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Did you know that Nevada is the second most popular state to launch a business? In fact, you don’t even have to live in Nevada to start a business there! While there are a lot of reasons business owners flock to the Silver State, two of the biggest remain its attractive tax structure and its generous incentive programming. Learn about the business bylaws of running an LLC in Nevada, below.
Choosing a business name is the first step in forming your new Nevada LLC. People must be able to tell your LLC apart from all other LLCs, corporations, and other business entities already on file (registered and reserved) with the state of Nevada. If needed, IncFile can provide registered agent service for your LLC.
In Nevada, it is not necessary to file a name reservation. This is because the name submission included with your LLC formation will be filed within the cost associated with the entity formation. However, there are a few requirements that limit what you can and can’t name your LLC.
The LLC name must contain (as the last words) one of the following: “Limited-Liability Company,” “Limited Liability Company,” “Limited Company,” “Limited,” or one of these abbreviations: “Ltd.,” “L.L.C.,” “L.C.,” “LLC,” or “LC.” The word “Company” may also be abbreviated as “Co.” if it’s used in conjunction with the first set of phrases.
Your LLC’s name is not, however, allowed to include the terms “accounting,” “accountant,” “accountancy,” “auditing,” or “auditor” unless the Nevada State Board of Accountancy certifies that the limited liability company is registered under the provisions of Chapter 86 of the Nevada Revised Statutes (NRS).
Additionally, your LLC’s name also may not include the words “bank” or “trust” unless the articles of organization show that the LLC is planning to exclusively conduct business as a banking or trust company. It must also have been approved by the Nevada Commissioner of Financial Institutions.
Your LLC’s name may not include the words “engineer,” “engineering,” “engineered,” “professional engineer,” “registered engineer,” or “licensed engineer” unless the State Board of Professional Engineers and Land Surveyors certifies that the LLC’s principals are licensed to practice engineering under state law and that the State Board of Professional Engineers and Land Surveyors certifies that the LLC is exempt from any prohibitions.
It is permitted to use the name of another LLC whose charter has been revoked, one which has not been the surviving entity in a merger, or whose existence has otherwise ended or been terminated.
After you have named your Nevada LLC, you must file articles of organization with the Nevada Secretary of State, along with a $75 filing fee. The articles must be signed by at least two of the persons who are organizing the LLC, and they must submit an original and a copy to the Corporations Division of the Secretary of State’s office.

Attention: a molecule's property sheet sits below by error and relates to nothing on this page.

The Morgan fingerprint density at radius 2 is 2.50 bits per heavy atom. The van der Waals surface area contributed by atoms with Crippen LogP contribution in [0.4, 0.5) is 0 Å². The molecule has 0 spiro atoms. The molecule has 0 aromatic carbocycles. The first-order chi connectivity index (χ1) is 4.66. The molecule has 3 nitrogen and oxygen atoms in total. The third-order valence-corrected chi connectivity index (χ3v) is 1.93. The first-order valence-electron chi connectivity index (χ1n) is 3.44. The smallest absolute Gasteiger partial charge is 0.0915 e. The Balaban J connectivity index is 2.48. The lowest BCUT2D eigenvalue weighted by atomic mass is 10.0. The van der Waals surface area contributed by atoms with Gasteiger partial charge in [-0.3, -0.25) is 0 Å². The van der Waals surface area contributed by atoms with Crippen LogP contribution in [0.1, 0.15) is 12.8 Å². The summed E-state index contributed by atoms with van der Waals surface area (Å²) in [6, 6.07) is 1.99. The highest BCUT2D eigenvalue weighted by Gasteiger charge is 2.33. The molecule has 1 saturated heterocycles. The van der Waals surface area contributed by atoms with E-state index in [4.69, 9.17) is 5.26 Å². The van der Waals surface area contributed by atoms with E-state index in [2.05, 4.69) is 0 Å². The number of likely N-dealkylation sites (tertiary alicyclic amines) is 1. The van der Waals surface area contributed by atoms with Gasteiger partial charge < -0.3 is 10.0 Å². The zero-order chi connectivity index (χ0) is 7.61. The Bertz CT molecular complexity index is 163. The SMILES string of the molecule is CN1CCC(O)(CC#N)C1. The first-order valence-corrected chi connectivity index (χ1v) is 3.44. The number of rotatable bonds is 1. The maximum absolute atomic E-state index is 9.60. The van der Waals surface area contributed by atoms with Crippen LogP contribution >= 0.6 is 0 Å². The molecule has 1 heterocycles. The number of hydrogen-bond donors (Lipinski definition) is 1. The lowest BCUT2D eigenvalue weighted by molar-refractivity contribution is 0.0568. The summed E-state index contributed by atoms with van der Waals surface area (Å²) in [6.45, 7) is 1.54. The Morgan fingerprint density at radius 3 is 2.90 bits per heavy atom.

Unlike most states, the organizers do not have to be Nevada residents (or even US citizens) to form an LLC. The initial agent must also sign the articles, indicating acceptance of the appointment as agent. The articles of organization forming your Nevada LLC must include the following information:
All Nevada-based LLCs are required to have a registered in-state agent. This agent is the person or office designated to receive official state correspondence, including notice if the LLC is served with a lawsuit. The registered office may be (but is not required to be) the LLC’s place of business, but it must have a street address (instead of just a post office box).
If needed, Incfile can provide registered agent service for your Nevada LLC.
Your LLC is officially “organized” once the signed original and one exact or conformed copy of the articles of organization are received by the Corporations Division of the Nevada Secretary of State’s office, along with the filing fee. That office will issue your new LLC a certificate of organization, along with a conformed copy. The original will be filed in the Secretary of State’s office.
The state business registration fee is $200 and is due at the same time as the initial annual report.
Nevada LLCs must file an initial annual report, called the List of Managers or Managing Members and Registered Agent, by the last day of the month following the month when the LLC was formed. The state filing fee for this list is $150.
For example, if you file to form an LLC in Nevada on April 12th, you will be required to file these reports and be subject to state fees totaling $350 on May 31st.
The state requires that a certified copy of this initial annual report, for which the state charges $75, be kept at the resident agent’s office. Because of this requirement, most organizers pay the extra $30 for a certified copy at the time of filing, for a total of $105 due to Nevada.